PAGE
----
Hadassah research: Circumference of fetus’s head most accurate way to decide on cesarean

About five percent of fetuses are exceptionally large and are at risk of getting stuck in the birth canal.

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January 20, 2016 04:13
2 minute read.
Changing diaper

Mother changing baby diaper. (photo credit: INGIMAGE)

 
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The circumference of a large fetus’s head rather than its estimated weight accurately predicts whether the mother will have to undergo a cesarean section or vacuum to delivery the baby, according to new research at the Hadassah University Medical Center in Jerusalem’s Ein Kerem.

About five percent of fetuses are exceptionally large and are at risk of getting stuck in the birth canal. Obstetricians usually say that any fetus whose estimated weight (using ultrasound) is higher than four-and-a-half kilos should be delivered by cesarean.

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Hadassah obstetricians/gynecologists Prof.

Simcha Yagel, who heads Hadassah’s ob/gyn branch, and Prof. Drorith Hochner, who runs the ob/gyn department at Hadassah on Mount Scopus reexamined the criteria for a cesarean along with Prof. Yossi Ezra, head of the highrisk pregnancy inpatient department. They found that the length of the circumference of the fetus’s head was much more accurate a measure than the fetus’s weight.

“It seems that there is greater difficulty dealing with a fetus with a head larger than average who is under the 95th percentile of weight than a big baby who has a higher-percentile weight, but whose head circumference is smaller,” said Yagel.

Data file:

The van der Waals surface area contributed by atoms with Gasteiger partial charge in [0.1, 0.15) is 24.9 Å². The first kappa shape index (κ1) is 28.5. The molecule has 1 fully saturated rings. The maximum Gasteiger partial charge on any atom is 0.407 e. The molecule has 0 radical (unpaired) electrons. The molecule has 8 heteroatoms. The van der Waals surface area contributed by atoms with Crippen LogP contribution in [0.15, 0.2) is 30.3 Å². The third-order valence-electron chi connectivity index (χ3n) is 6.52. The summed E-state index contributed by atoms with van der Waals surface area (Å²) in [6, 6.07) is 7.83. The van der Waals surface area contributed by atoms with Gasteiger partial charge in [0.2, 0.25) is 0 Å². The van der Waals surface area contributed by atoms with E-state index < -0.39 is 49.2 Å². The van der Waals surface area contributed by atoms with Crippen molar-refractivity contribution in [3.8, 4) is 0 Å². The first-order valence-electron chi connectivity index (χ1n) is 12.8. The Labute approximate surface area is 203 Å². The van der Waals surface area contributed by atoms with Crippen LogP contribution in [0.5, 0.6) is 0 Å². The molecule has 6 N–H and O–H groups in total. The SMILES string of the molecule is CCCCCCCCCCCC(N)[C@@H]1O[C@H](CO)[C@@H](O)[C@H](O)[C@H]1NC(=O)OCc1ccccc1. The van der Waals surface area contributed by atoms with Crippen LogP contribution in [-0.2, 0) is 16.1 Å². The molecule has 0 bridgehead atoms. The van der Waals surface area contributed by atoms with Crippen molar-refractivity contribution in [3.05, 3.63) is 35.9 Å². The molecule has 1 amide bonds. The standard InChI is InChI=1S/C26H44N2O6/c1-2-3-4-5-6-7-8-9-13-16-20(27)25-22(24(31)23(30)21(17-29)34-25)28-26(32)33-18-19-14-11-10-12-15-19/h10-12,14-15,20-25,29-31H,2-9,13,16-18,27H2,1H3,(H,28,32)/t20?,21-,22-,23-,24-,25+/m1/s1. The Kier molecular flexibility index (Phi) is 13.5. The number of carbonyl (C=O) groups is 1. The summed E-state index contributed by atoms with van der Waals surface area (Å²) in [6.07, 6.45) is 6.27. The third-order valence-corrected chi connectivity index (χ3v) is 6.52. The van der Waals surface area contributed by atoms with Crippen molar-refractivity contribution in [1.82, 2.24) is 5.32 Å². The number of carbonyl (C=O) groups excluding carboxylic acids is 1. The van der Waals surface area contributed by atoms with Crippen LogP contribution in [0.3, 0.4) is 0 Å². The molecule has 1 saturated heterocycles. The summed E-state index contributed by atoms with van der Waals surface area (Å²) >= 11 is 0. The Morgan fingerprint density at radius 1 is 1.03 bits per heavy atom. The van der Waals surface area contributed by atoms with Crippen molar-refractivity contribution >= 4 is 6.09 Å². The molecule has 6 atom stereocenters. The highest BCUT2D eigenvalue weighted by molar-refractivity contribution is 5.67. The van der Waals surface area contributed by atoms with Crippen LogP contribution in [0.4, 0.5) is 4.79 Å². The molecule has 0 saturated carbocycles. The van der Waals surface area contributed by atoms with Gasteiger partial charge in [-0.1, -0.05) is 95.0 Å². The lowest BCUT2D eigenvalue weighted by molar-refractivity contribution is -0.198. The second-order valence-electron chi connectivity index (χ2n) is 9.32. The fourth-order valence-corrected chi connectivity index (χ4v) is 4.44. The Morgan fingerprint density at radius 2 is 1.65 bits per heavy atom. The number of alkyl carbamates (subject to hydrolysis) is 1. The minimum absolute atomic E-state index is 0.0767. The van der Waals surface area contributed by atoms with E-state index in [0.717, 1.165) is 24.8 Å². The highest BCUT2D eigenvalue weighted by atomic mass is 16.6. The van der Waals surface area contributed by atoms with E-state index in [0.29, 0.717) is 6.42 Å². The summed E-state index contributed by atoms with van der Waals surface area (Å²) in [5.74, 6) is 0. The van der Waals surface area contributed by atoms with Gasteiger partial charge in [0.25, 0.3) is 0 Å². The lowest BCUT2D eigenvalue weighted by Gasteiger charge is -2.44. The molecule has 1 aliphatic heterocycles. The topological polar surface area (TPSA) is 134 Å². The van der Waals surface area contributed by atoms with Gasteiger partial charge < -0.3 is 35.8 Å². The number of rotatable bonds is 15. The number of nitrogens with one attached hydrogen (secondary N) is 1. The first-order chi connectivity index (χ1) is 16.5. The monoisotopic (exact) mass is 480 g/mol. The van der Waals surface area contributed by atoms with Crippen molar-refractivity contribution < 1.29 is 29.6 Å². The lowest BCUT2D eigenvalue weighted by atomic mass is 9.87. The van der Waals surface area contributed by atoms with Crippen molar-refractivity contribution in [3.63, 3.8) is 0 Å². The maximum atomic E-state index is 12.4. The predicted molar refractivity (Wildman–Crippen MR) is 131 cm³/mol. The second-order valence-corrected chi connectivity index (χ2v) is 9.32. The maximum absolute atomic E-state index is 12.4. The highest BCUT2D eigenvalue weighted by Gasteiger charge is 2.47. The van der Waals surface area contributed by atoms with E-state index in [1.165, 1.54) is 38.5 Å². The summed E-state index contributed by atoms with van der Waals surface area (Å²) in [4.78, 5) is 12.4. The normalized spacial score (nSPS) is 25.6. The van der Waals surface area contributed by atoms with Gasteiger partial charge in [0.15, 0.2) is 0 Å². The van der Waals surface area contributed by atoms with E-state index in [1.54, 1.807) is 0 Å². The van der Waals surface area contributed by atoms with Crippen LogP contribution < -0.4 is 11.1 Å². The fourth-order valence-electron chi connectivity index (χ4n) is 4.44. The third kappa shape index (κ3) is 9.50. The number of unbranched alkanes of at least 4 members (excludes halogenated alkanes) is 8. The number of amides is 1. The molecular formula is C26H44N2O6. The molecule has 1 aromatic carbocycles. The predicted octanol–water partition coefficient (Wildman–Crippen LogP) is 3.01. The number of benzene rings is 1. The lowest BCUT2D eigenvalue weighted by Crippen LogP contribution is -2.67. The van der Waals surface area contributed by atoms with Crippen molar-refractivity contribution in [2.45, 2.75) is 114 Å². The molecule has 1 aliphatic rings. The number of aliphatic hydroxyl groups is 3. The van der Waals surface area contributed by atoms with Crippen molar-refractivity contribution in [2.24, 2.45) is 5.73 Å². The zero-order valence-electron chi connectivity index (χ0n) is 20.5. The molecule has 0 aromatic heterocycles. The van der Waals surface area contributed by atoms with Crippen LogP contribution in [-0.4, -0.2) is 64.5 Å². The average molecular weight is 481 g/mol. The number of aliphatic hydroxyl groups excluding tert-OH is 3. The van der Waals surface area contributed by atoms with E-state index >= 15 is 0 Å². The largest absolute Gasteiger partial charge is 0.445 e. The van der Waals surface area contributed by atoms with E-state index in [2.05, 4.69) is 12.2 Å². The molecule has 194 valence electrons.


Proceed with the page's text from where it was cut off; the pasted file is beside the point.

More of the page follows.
The research team collected data on 30,000 babies born between 2010 and 2012 at the two Hadassah hospitals to identify which babies had to be delivered by Cesareans or by vacuum and compared them with various parameters.

They compared the babies’ actual weight at birth to the weight estimated when it was in the womb and the circumference of the head after birth, as well as the rate of cesareans and vacuum births.



On the basis of this data, the Hadassah physicians reached their new conclusions.

“Our research shows us that there is a good reason to change the protocol relating to a large fetus. We are now in the middle of a study examining whether the real results are correct also when we base our assessments on ultrasound scans about the head circumference and the weight of the fetus in the womb,” Yagel said.

Since the protocol affects whether one carries out a cesarean or not, many mothers could be allowed to have a natural vaginal birth that is safer both for the mother and the baby. When the team looked at cases in which using a vacuum to deliver the baby failed and a cesarean had to be performed, it turned out that the failure was three times as high if the head circumference was larger than normal. Thus, a baby’s suffering could be reduced by not using a vacuum when it is unnecessary, Yagel said.

The study has just been published in the American Journal of Gynecology and was selected as the “Editor’s Choice” for the issue. Hadassah will change its protocol on delivering large babies already this year as a result of the finding.

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